The current, called the North Icelandic Jet (NIJ), contributes to a key component of the Atlantic Meridional Overturning Circulation (AMOC), also known as the "great ocean conveyor belt," which is critically important for regulating Earth's climate.
As part of the planet's reciprocal relationship between ocean circulation and climate, this conveyor belt transports warm surface water to high latitudes where the water warms the air, then cools, sinks, and returns towards the equator as a deep flow.
Crucial to this warm-to-cold oceanographic choreography is the Denmark Strait Overflow Water (DSOW), the largest of the deep, overflow plumes that feed the lower limb of the conveyor belt and return the dense water south through gaps in the Greenland-Scotland Ridge.
For years it has been thought that the primary source of the Denmark Overflow is a current adjacent to Greenland known as the East Greenland Current. However, this view was recently called into question by two oceanographers from Iceland who discovered a deep current flowing southward along the continental slope of Iceland. They named the current the North Icelandic Jet and hypothesized that it formed a significant part of the overflow water.
Now, in a paper published in the Aug. 21 online issue of the journal Nature Geoscience, the team of researchers—including the two Icelanders who discovered it—has confirmed that the Icelandic Jet is not only a major contributor to the DSOW but "is the primary source of the densest overflow water."
"In our paper we present the first comprehensive measurements of the NIJ," said Robert S. Pickart of WHOI, one of the authors of the study. "Our data demonstrate that the NIJ indeed carries overflow water into Denmark Strait and is distinct from the East Greenland Current. We show that the NIJ constitutes approximately half of the total overflow transport and nearly all of the densest component.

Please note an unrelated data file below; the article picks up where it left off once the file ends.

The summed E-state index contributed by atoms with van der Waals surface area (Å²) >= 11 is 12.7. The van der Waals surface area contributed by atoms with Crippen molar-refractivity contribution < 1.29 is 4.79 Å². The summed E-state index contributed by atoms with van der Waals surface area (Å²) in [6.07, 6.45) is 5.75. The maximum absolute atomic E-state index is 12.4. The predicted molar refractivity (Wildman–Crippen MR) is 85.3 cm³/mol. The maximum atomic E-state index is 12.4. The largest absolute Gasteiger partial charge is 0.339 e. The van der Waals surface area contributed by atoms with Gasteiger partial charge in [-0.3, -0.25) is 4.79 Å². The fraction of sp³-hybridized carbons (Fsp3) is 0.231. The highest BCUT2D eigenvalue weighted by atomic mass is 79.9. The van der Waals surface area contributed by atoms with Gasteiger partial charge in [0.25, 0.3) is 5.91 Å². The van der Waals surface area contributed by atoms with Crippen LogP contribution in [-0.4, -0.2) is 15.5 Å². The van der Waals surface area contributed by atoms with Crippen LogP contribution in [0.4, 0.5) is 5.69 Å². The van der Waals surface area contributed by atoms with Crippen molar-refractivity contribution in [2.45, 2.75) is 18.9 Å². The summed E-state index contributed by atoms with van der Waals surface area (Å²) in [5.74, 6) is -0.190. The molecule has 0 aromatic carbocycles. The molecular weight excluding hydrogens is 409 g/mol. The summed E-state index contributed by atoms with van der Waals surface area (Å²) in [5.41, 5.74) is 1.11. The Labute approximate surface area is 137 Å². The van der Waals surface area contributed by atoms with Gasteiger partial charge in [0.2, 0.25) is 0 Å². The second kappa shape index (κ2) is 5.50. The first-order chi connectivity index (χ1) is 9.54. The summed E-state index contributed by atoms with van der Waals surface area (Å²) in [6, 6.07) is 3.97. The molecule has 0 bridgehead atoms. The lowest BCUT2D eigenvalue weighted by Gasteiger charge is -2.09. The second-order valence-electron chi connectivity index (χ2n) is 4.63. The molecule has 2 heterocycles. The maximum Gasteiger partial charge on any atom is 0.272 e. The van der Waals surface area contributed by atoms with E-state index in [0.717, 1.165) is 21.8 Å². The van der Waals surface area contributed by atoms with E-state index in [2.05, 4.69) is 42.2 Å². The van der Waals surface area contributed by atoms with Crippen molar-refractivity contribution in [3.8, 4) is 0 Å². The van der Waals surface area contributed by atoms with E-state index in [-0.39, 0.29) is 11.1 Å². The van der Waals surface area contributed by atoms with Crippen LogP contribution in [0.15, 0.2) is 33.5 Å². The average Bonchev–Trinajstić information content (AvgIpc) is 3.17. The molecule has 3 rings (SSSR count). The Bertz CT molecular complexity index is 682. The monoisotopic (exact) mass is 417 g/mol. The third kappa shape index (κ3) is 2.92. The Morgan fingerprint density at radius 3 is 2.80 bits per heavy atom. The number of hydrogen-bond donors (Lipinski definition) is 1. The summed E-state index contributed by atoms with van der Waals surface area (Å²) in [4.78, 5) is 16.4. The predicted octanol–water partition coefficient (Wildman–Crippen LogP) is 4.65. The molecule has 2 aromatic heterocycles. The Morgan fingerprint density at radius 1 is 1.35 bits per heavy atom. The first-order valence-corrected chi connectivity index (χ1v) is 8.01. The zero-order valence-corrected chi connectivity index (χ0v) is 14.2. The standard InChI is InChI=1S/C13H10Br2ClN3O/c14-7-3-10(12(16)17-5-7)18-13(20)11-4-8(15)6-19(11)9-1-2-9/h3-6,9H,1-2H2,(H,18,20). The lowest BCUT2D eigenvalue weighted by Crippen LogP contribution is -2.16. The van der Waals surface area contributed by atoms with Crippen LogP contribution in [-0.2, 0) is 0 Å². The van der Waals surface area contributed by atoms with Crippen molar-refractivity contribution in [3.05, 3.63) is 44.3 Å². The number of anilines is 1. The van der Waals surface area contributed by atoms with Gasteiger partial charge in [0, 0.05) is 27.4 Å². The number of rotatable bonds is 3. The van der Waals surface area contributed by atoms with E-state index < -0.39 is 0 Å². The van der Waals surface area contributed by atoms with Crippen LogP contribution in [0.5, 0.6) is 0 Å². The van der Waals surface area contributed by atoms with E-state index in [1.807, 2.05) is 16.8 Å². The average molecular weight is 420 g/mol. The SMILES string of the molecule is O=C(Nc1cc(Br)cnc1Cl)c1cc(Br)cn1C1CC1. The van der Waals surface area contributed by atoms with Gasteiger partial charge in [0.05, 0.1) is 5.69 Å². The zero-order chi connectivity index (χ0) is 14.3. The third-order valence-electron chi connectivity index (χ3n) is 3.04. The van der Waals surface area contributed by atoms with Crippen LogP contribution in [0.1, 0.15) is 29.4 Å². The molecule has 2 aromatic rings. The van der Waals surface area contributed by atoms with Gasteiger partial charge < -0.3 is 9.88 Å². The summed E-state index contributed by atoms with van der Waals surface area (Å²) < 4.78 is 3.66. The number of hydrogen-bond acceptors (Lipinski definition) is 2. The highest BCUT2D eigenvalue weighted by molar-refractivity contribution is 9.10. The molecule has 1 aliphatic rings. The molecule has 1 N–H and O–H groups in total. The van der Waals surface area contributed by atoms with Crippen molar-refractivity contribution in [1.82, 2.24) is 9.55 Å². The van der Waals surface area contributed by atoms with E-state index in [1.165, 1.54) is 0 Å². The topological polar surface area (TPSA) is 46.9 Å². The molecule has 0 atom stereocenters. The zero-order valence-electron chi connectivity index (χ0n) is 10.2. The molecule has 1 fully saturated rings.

The researchers used a numerical model to hypothesize where and how the NIJ is formed. "We've identified a new paradigm," he said. "We're hypothesizing a new, overturning loop" of warm water to cold.
The results, Pickart says, have "important ramifications" for ocean circulation's impact on climate. Climate specialists have been concerned that the conveyor belt is slowing down due to a rise in global temperatures. They suggest that increasing amounts of fresh water from melting ice and other warming-related phenomena are making their way into the northern North Atlantic, where it could freeze, which would prevent the water from sinking and decrease the need for the loop to deliver as much warm water as it does now. Eventually, this could lead to a colder climate in the northern hemisphere.
While this scenario is far from certain, it is critical that researchers understand the overturning process, he said, to be able to make accurate predictions about the future of climate and circulation interaction. "If a large fraction of the overflow water comes from the NIJ, then we need to re-think how quickly the warm-to-cold conversion of the AMOC occurs, as well as how this process might be altered under a warming climate," Pickart said.
"These results implicate local water mass transformation and exchange near Iceland as central contributors to the deep limb of the Atlantic Meridional Overturning Circulation, and raise new questions about how global ocean circulation will respond to future climate change," said Eric Itsweire, program director in the U.S. National Science Foundation (NSF)'s Division of Ocean Sciences, which funded the research.
The Research Council of Norway also funded the analysis of the data.
Pickart and a team of scientists from the U.S., Iceland, Norway, and the Netherlands are scheduled to embark on Aug. 22 on a cruise aboard the WHOI-operated R/V Knorr to collect new information on the overturning in the Iceland Sea.